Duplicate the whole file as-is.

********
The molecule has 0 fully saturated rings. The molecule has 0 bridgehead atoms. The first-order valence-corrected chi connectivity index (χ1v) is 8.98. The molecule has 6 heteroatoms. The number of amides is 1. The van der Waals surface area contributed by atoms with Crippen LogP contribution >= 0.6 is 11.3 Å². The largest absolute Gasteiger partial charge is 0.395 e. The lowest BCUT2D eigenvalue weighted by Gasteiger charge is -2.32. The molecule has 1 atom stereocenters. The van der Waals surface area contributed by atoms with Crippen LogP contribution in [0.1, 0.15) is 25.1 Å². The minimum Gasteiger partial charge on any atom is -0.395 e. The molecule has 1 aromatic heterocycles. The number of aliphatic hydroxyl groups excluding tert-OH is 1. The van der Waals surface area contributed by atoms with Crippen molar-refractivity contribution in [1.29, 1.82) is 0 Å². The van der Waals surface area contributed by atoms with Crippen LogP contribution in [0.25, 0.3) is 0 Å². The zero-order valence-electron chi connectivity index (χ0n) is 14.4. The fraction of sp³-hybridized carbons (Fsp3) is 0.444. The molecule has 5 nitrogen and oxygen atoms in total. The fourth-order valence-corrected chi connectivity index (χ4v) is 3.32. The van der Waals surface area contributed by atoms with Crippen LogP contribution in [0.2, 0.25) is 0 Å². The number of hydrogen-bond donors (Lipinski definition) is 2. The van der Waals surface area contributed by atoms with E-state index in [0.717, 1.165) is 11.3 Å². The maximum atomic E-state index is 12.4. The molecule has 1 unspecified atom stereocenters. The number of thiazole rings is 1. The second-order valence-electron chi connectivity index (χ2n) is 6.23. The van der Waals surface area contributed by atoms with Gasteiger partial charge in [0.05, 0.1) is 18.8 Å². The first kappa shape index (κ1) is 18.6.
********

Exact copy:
The molecule has 0 fully saturated rings. The molecule has 0 bridgehead atoms. The first-order valence-corrected chi connectivity index (χ1v) is 8.98. The molecule has 6 heteroatoms. The number of amides is 1. The van der Waals surface area contributed by atoms with Crippen LogP contribution >= 0.6 is 11.3 Å². The largest absolute Gasteiger partial charge is 0.395 e. The lowest BCUT2D eigenvalue weighted by Gasteiger charge is -2.32. The molecule has 1 atom stereocenters. The van der Waals surface area contributed by atoms with Crippen LogP contribution in [0.1, 0.15) is 25.1 Å². The minimum Gasteiger partial charge on any atom is -0.395 e. The molecule has 1 aromatic heterocycles. The number of aliphatic hydroxyl groups excluding tert-OH is 1. The van der Waals surface area contributed by atoms with Crippen molar-refractivity contribution in [1.29, 1.82) is 0 Å². The van der Waals surface area contributed by atoms with Crippen LogP contribution in [0.25, 0.3) is 0 Å². The zero-order valence-electron chi connectivity index (χ0n) is 14.4. The fraction of sp³-hybridized carbons (Fsp3) is 0.444. The molecule has 5 nitrogen and oxygen atoms in total. The fourth-order valence-corrected chi connectivity index (χ4v) is 3.32. The van der Waals surface area contributed by atoms with Crippen LogP contribution in [0.2, 0.25) is 0 Å². The number of hydrogen-bond donors (Lipinski definition) is 2. The van der Waals surface area contributed by atoms with E-state index in [0.717, 1.165) is 11.3 Å². The maximum atomic E-state index is 12.4. The molecule has 1 unspecified atom stereocenters. The number of thiazole rings is 1. The second-order valence-electron chi connectivity index (χ2n) is 6.23. The van der Waals surface area contributed by atoms with Gasteiger partial charge in [0.05, 0.1) is 18.8 Å². The first kappa shape index (κ1) is 18.6.